7.1. A Conceptual Model of Market Growth and Capital Investment
Most new companies fail. Some grow for a while and then stagnate. A few manage to grow but experience periodic downturns leading to crises of confidence and turnover of top management. Only a very small number of firms seem able to grow rapidly for extended periods of time. A classic model in the field of system dynamics, known as the 'market growth model' (Forrester, 1968), directly addresses this issue and arose from Jay Forrester's experience advising entrepreneurs and fledgling companies in technology-based firms around Boston, Massachusetts. Though compact, the model contains nearly everything of interest in dynamical business models such as multiple interacting loops, non-linearities, expectation formation, delays, bias and distortion in management information channels, and bounded rationality in operating policies.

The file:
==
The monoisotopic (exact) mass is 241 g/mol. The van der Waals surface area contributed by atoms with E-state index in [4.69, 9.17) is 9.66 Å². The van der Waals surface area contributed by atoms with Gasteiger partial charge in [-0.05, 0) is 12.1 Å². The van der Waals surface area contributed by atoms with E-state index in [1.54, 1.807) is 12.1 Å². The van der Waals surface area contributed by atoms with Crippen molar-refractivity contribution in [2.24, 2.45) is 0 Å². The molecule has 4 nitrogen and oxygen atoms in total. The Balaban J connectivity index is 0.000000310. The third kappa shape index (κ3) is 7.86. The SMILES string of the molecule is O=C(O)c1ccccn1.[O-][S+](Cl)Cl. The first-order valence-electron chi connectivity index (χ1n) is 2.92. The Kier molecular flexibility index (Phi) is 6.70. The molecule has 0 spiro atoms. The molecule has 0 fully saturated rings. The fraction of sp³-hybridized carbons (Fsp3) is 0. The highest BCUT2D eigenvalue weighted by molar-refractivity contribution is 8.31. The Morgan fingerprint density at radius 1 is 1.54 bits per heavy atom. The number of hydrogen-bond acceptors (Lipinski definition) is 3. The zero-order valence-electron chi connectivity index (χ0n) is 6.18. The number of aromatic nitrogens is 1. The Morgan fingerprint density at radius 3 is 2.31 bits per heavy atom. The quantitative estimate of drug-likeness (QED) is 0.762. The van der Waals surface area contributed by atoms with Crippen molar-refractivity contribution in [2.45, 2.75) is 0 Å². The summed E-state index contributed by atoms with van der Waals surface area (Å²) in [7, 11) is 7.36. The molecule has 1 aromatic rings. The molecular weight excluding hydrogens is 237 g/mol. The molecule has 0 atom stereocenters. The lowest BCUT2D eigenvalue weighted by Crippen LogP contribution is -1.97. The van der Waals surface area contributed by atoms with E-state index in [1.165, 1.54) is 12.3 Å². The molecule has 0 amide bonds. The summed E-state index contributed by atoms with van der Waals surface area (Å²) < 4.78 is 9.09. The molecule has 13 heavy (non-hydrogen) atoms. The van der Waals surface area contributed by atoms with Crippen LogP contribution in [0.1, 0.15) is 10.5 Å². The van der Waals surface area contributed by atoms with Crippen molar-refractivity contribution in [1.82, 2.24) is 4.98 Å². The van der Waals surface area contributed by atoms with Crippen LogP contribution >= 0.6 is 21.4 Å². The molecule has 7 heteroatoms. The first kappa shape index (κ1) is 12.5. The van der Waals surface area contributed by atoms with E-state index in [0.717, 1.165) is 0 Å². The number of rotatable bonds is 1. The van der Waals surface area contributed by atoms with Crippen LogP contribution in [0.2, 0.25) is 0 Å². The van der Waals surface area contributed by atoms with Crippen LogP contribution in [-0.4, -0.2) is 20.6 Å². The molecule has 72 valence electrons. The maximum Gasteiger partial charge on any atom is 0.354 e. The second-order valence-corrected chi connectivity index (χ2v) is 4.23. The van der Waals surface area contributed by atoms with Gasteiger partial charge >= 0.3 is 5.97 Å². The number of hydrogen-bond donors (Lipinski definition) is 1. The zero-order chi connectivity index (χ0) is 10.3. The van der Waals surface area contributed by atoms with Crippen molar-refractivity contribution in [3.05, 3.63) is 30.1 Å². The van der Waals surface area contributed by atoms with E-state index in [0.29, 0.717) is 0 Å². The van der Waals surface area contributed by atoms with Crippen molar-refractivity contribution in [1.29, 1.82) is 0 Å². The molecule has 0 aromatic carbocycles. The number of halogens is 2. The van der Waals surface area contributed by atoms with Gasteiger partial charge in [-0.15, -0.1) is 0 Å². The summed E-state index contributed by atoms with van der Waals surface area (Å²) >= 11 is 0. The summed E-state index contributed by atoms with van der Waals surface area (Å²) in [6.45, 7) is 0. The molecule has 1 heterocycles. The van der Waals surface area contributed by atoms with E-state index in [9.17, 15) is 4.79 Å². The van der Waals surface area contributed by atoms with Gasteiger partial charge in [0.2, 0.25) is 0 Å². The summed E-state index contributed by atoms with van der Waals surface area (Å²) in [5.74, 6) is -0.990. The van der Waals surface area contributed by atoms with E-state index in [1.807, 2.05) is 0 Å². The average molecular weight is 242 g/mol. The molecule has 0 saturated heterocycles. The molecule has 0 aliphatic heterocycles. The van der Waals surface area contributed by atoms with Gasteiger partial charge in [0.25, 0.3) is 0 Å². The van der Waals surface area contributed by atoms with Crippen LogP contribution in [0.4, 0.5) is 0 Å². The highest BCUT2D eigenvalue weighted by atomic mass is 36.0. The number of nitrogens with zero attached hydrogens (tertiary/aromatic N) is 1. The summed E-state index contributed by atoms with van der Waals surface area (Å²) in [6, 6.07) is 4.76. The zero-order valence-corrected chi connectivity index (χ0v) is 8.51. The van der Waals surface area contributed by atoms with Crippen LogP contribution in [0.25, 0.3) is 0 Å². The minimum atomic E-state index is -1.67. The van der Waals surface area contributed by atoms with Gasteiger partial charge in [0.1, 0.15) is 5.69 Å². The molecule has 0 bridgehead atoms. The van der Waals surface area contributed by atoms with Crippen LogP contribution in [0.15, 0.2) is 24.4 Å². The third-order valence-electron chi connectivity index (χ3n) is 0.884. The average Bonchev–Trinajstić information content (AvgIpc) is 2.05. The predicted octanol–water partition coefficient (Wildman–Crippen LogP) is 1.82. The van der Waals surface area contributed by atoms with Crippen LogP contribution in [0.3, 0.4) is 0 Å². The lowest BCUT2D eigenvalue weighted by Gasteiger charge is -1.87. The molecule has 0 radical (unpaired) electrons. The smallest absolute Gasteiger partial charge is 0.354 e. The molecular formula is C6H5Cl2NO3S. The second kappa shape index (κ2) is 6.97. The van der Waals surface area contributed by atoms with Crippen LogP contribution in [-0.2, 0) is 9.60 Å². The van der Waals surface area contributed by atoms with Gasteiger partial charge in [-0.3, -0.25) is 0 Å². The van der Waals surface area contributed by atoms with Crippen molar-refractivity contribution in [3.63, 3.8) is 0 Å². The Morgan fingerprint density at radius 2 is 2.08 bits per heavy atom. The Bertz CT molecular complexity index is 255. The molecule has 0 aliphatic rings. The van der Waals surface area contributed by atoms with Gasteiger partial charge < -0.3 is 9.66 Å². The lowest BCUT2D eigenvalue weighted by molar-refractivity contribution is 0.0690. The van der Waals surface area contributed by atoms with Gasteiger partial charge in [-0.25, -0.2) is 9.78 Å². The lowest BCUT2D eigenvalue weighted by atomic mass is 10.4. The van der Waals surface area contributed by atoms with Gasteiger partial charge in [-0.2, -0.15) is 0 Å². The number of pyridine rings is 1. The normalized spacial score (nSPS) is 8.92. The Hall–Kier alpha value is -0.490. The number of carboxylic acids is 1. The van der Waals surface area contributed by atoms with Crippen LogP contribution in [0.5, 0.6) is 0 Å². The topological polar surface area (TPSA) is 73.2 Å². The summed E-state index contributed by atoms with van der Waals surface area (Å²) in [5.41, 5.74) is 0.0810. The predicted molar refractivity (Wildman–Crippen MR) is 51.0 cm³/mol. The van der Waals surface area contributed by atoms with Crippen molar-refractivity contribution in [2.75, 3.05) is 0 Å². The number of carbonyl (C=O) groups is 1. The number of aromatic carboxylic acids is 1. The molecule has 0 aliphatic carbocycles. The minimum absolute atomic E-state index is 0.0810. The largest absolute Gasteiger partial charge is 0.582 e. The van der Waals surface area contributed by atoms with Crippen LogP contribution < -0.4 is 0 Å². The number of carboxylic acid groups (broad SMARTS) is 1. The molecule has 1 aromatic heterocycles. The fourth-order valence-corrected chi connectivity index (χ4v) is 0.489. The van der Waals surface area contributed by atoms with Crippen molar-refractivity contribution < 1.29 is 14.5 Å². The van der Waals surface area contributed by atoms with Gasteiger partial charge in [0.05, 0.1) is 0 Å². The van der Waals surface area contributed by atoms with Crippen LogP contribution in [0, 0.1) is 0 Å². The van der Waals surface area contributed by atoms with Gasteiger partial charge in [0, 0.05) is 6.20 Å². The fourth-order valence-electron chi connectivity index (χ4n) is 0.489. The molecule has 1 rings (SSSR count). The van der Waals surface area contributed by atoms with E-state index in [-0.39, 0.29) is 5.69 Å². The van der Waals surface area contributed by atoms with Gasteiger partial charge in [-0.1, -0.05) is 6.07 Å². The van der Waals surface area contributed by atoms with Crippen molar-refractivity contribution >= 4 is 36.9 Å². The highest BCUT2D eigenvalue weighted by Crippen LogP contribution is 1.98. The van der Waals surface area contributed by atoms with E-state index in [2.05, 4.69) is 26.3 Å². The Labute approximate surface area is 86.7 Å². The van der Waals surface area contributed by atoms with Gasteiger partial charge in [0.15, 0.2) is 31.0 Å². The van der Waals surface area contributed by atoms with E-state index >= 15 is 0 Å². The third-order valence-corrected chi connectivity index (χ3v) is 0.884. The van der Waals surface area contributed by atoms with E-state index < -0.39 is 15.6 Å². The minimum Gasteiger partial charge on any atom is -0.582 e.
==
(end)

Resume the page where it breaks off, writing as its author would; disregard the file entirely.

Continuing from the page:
7.1.1. Background to the Case
Imagine a division of a medium-sized electronics company producing specialist navigation equipment for use in luxury yachts and light aircraft. The division has recently launched a new state-of-the art global positioning system and wants to explore the feasibility of various growth plans. The product is sold directly to firms that make luxury yachts and light aircraft rather than to the owners of boats and planes. Sales are generated by a direct sales force with the necessary technical knowledge to sell a sophisticated and expensive electronic product. The division ...